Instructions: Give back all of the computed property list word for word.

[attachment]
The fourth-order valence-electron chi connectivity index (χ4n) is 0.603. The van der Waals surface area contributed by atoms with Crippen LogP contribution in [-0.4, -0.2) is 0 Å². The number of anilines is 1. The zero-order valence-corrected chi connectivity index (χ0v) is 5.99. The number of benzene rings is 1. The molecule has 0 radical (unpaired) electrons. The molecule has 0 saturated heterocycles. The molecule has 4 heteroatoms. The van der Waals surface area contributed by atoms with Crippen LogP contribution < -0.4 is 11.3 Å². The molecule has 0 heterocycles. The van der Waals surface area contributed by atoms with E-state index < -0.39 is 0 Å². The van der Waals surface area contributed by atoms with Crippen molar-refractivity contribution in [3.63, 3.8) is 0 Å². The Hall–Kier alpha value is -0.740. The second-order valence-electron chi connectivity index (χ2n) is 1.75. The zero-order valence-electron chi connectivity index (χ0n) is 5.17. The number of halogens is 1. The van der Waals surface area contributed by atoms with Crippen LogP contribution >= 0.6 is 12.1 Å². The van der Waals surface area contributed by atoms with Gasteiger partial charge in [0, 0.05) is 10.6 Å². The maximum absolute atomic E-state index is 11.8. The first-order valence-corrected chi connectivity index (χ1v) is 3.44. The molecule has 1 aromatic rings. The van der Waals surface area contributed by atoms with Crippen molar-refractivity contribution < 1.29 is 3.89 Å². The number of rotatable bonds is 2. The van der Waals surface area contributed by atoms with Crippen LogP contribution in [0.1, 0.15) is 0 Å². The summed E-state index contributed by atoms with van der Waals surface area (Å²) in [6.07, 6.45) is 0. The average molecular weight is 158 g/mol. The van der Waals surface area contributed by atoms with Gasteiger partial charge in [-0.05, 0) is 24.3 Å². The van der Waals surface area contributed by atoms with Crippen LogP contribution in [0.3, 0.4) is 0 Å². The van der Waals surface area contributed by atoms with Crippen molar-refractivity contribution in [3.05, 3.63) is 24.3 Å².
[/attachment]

The fourth-order valence-electron chi connectivity index (χ4n) is 0.603. The van der Waals surface area contributed by atoms with Crippen LogP contribution in [-0.4, -0.2) is 0 Å². The number of anilines is 1. The zero-order valence-corrected chi connectivity index (χ0v) is 5.99. The number of benzene rings is 1. The molecule has 0 radical (unpaired) electrons. The molecule has 0 saturated heterocycles. The molecule has 4 heteroatoms. The van der Waals surface area contributed by atoms with Crippen LogP contribution < -0.4 is 11.3 Å². The molecule has 0 heterocycles. The van der Waals surface area contributed by atoms with E-state index < -0.39 is 0 Å². The van der Waals surface area contributed by atoms with Crippen molar-refractivity contribution in [3.63, 3.8) is 0 Å². The Hall–Kier alpha value is -0.740. The second-order valence-electron chi connectivity index (χ2n) is 1.75. The zero-order valence-electron chi connectivity index (χ0n) is 5.17. The number of halogens is 1. The van der Waals surface area contributed by atoms with Crippen LogP contribution >= 0.6 is 12.1 Å². The van der Waals surface area contributed by atoms with Gasteiger partial charge in [0, 0.05) is 10.6 Å². The maximum absolute atomic E-state index is 11.8. The first-order valence-corrected chi connectivity index (χ1v) is 3.44. The molecule has 1 aromatic rings. The van der Waals surface area contributed by atoms with Crippen molar-refractivity contribution < 1.29 is 3.89 Å². The number of rotatable bonds is 2. The van der Waals surface area contributed by atoms with Crippen LogP contribution in [0.1, 0.15) is 0 Å². The summed E-state index contributed by atoms with van der Waals surface area (Å²) in [6.07, 6.45) is 0. The average molecular weight is 158 g/mol. The van der Waals surface area contributed by atoms with Gasteiger partial charge in [-0.05, 0) is 24.3 Å². The van der Waals surface area contributed by atoms with Crippen LogP contribution in [0.3, 0.4) is 0 Å². The van der Waals surface area contributed by atoms with Crippen molar-refractivity contribution in [3.05, 3.63) is 24.3 Å².